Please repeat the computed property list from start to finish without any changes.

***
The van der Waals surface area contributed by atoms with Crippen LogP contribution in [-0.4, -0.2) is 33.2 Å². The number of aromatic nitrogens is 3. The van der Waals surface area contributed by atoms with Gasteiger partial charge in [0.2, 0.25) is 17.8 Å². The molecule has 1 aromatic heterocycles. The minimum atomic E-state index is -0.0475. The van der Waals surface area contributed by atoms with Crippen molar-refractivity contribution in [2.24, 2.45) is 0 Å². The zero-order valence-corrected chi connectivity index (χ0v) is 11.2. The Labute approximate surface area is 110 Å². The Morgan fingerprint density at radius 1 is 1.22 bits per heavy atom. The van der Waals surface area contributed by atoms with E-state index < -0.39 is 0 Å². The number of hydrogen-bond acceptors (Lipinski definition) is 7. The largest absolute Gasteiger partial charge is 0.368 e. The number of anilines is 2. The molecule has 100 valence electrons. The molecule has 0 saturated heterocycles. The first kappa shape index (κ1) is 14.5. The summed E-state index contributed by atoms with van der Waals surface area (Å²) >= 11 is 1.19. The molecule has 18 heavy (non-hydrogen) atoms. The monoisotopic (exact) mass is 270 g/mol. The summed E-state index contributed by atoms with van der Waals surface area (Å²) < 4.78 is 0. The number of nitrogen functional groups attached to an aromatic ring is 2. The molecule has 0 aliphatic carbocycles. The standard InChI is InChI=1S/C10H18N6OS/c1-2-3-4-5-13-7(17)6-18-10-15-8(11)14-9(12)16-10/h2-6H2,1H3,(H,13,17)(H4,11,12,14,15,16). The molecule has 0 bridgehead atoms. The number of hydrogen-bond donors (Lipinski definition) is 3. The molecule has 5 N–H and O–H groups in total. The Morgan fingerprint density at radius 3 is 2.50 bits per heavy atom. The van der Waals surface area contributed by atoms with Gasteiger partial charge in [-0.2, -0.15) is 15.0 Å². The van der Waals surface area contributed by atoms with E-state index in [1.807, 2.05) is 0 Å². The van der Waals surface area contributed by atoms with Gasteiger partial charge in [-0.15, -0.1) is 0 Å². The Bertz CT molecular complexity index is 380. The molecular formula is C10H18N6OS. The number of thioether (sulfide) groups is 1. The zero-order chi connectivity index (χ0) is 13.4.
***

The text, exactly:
The van der Waals surface area contributed by atoms with Crippen LogP contribution in [-0.4, -0.2) is 33.2 Å². The number of aromatic nitrogens is 3. The van der Waals surface area contributed by atoms with Gasteiger partial charge in [0.2, 0.25) is 17.8 Å². The molecule has 1 aromatic heterocycles. The minimum atomic E-state index is -0.0475. The van der Waals surface area contributed by atoms with Crippen molar-refractivity contribution in [2.24, 2.45) is 0 Å². The zero-order valence-corrected chi connectivity index (χ0v) is 11.2. The Labute approximate surface area is 110 Å². The Morgan fingerprint density at radius 1 is 1.22 bits per heavy atom. The van der Waals surface area contributed by atoms with E-state index < -0.39 is 0 Å². The number of hydrogen-bond acceptors (Lipinski definition) is 7. The largest absolute Gasteiger partial charge is 0.368 e. The number of anilines is 2. The molecule has 100 valence electrons. The molecule has 0 saturated heterocycles. The first kappa shape index (κ1) is 14.5. The summed E-state index contributed by atoms with van der Waals surface area (Å²) >= 11 is 1.19. The molecule has 18 heavy (non-hydrogen) atoms. The monoisotopic (exact) mass is 270 g/mol. The summed E-state index contributed by atoms with van der Waals surface area (Å²) < 4.78 is 0. The number of nitrogen functional groups attached to an aromatic ring is 2. The molecule has 0 aliphatic carbocycles. The standard InChI is InChI=1S/C10H18N6OS/c1-2-3-4-5-13-7(17)6-18-10-15-8(11)14-9(12)16-10/h2-6H2,1H3,(H,13,17)(H4,11,12,14,15,16). The molecule has 0 bridgehead atoms. The number of hydrogen-bond donors (Lipinski definition) is 3. The molecule has 5 N–H and O–H groups in total. The Morgan fingerprint density at radius 3 is 2.50 bits per heavy atom. The van der Waals surface area contributed by atoms with Gasteiger partial charge in [-0.2, -0.15) is 15.0 Å². The van der Waals surface area contributed by atoms with E-state index in [1.807, 2.05) is 0 Å². The van der Waals surface area contributed by atoms with Gasteiger partial charge in [-0.15, -0.1) is 0 Å². The Bertz CT molecular complexity index is 380. The molecular formula is C10H18N6OS. The number of thioether (sulfide) groups is 1. The zero-order chi connectivity index (χ0) is 13.4.